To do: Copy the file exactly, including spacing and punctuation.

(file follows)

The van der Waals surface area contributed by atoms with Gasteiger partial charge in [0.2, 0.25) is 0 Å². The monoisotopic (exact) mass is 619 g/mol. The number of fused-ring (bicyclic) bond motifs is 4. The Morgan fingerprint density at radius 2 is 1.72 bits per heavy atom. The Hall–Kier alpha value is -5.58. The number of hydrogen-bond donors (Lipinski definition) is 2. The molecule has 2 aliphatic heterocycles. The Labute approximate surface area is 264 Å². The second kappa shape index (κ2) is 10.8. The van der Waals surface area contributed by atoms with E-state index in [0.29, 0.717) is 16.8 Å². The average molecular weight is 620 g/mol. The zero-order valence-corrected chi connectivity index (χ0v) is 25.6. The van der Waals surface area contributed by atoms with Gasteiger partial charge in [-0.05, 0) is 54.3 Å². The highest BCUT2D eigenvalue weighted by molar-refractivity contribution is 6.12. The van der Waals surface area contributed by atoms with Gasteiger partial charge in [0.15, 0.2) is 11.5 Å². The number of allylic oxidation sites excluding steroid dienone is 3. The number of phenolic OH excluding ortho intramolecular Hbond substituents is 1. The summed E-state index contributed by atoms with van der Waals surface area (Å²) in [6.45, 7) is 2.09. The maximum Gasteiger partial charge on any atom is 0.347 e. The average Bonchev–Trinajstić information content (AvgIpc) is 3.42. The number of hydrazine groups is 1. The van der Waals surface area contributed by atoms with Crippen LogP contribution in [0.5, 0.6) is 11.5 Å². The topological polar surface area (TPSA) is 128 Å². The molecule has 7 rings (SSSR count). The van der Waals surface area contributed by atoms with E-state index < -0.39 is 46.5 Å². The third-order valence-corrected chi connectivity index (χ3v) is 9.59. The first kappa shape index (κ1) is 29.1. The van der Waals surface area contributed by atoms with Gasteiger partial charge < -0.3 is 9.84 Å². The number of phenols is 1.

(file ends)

The van der Waals surface area contributed by atoms with Gasteiger partial charge in [0.2, 0.25) is 0 Å². The monoisotopic (exact) mass is 619 g/mol. The number of fused-ring (bicyclic) bond motifs is 4. The Morgan fingerprint density at radius 2 is 1.72 bits per heavy atom. The Hall–Kier alpha value is -5.58. The number of hydrogen-bond donors (Lipinski definition) is 2. The molecule has 2 aliphatic heterocycles. The Labute approximate surface area is 264 Å². The second kappa shape index (κ2) is 10.8. The van der Waals surface area contributed by atoms with E-state index in [0.29, 0.717) is 16.8 Å². The average molecular weight is 620 g/mol. The zero-order valence-corrected chi connectivity index (χ0v) is 25.6. The van der Waals surface area contributed by atoms with Gasteiger partial charge in [-0.05, 0) is 54.3 Å². The highest BCUT2D eigenvalue weighted by molar-refractivity contribution is 6.12. The van der Waals surface area contributed by atoms with Gasteiger partial charge in [0.15, 0.2) is 11.5 Å². The number of allylic oxidation sites excluding steroid dienone is 3. The number of phenolic OH excluding ortho intramolecular Hbond substituents is 1. The summed E-state index contributed by atoms with van der Waals surface area (Å²) in [6.45, 7) is 2.09. The maximum Gasteiger partial charge on any atom is 0.347 e. The average Bonchev–Trinajstić information content (AvgIpc) is 3.42. The number of hydrazine groups is 1. The van der Waals surface area contributed by atoms with Crippen LogP contribution in [0.5, 0.6) is 11.5 Å². The topological polar surface area (TPSA) is 128 Å². The molecule has 7 rings (SSSR count). The van der Waals surface area contributed by atoms with E-state index < -0.39 is 46.5 Å². The third-order valence-corrected chi connectivity index (χ3v) is 9.59. The first kappa shape index (κ1) is 29.1. The van der Waals surface area contributed by atoms with Gasteiger partial charge < -0.3 is 9.84 Å². The number of phenols is 1.